Samir took Ismail’s hand, placed it in the right spot on his stomach, gave him some advice on every professor and gave him a briefing on the usual questions posed by each of those professors.
“Put your stethoscope here.”
“Your hand should be positioned this way.”
“If he asks you this question, you should say so and so. If he asks you which tests you should do, you should say so and so. ”
These ‘so and so’ are medical terms that Samir says in perfect English.
Ismail passed the practical exam, which had nothing to do with the long hours of study. But what could he have done? The number of students benefiting from ‘free’ education was much bigger than the capacity of the hospital, the doctors and the patients.
At the end of the practical exam, the resident doctor collected money from the students “for the patients.”
“Consider this money exam fees,” his colleague told him.
After this exam, Ismail got to know the secret world of those patients better, especially Samir. Samir is a veteran patient, a very old one.
In fact, the assistant professor supervising Ismail’s test had also examined Samir for his own test back when he was a student.
A few years ago, Samir was merely a “paid by case” patient, but now he has become a “big shot” supplier of cases.
He doesn’t supply experienced patients for exams only, he also provides them for private tutorial sessions, which Ismail attends regularly.
Ismail is now approaching the end of the bachelor’s degree exams, after six years of “free” education that made his family poorer and poorer.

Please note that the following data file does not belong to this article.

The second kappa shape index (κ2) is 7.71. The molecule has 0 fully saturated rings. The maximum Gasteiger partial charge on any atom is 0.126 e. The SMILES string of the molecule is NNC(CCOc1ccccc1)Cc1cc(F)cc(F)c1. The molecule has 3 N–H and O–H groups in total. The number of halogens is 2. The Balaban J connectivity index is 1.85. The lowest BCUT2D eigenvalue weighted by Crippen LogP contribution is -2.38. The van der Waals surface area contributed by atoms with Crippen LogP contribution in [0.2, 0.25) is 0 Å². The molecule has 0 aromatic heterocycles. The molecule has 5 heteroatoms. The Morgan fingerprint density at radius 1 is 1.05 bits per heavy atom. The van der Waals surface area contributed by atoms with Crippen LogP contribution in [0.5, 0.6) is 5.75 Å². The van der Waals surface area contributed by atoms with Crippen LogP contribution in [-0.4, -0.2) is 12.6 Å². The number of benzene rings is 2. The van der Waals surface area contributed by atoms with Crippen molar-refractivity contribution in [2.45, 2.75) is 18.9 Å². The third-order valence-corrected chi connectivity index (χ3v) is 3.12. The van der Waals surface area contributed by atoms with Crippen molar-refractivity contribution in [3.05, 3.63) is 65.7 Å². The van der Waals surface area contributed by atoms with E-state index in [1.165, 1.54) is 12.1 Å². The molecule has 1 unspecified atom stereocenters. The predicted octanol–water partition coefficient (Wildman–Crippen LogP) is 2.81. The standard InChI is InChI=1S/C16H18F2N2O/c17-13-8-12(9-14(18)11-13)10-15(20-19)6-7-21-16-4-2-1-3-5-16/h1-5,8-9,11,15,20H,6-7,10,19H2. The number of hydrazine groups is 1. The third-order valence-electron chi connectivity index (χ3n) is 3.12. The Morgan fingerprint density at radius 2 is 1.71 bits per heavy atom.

Ismail is still wondering about this deep hole that, from the first book he bought, seems to suck in all his family’s money and it into the pockets of Samir and his friends.
Ismail discovered that each step of his education is costly. But he hopes to make up for his parent’s expenses once he becomes a ‘big shot’ doctor.
But the road has been longer than he had imagined. And the queue ahead of him is longer than he thought. Even after he became a surgeon working as an assistant to a famous surgeon, his wage as a junior member of the team was much lower than that of Samir and his buddies on the oral exam day. Ismail was also assigned tasks that had nothing to do with medicine. The senior doctor treated his maid better than he treated Ismail, and Ismail also had to negotiate with the families of the patients to collect the fees. The strange thing was that they negotiated with him as if he was going to fix a water tap, not perform a surgery on a family member.
After Ismail successfully passed the first two years with the famous surgeon, his conditions were much better. A new young surgeon had recently joined the team and was now doing what Ismail used to do. Ismail was concentrating more on surgery.
The famous surgeon still treated the maid better than he treated Ismail, but it didn’t matter. Ismail was going to make up for all the money that his father spent on his ‘free education.’
As for the imaginary dreams like marriage or having a house and a clinic and all that nonsense, it was way too early for such talk. Perhaps the time might never come for such talk. It is nothing more than a lottery. Those famous doctors that have people roam in their busy clinics and who have business right and left in hospitals are a handful of doctors sitting on top of the pyramid. The majority of doctors like Ismail are somewhere in the rest of the pyramid, or crushed beneath it.
Ismail had discovered after many long years that the free education was not free. The only thing that was free in the game was not the professors, the education, or the medical practice.
The only thing that had no price was him!
Bassem Youssef is an Egyptian television presenter whose critical political satire, El Barnameg, has stirred up controversy over the past two years. His show was stopped twice and resumed on a new channel on February 7.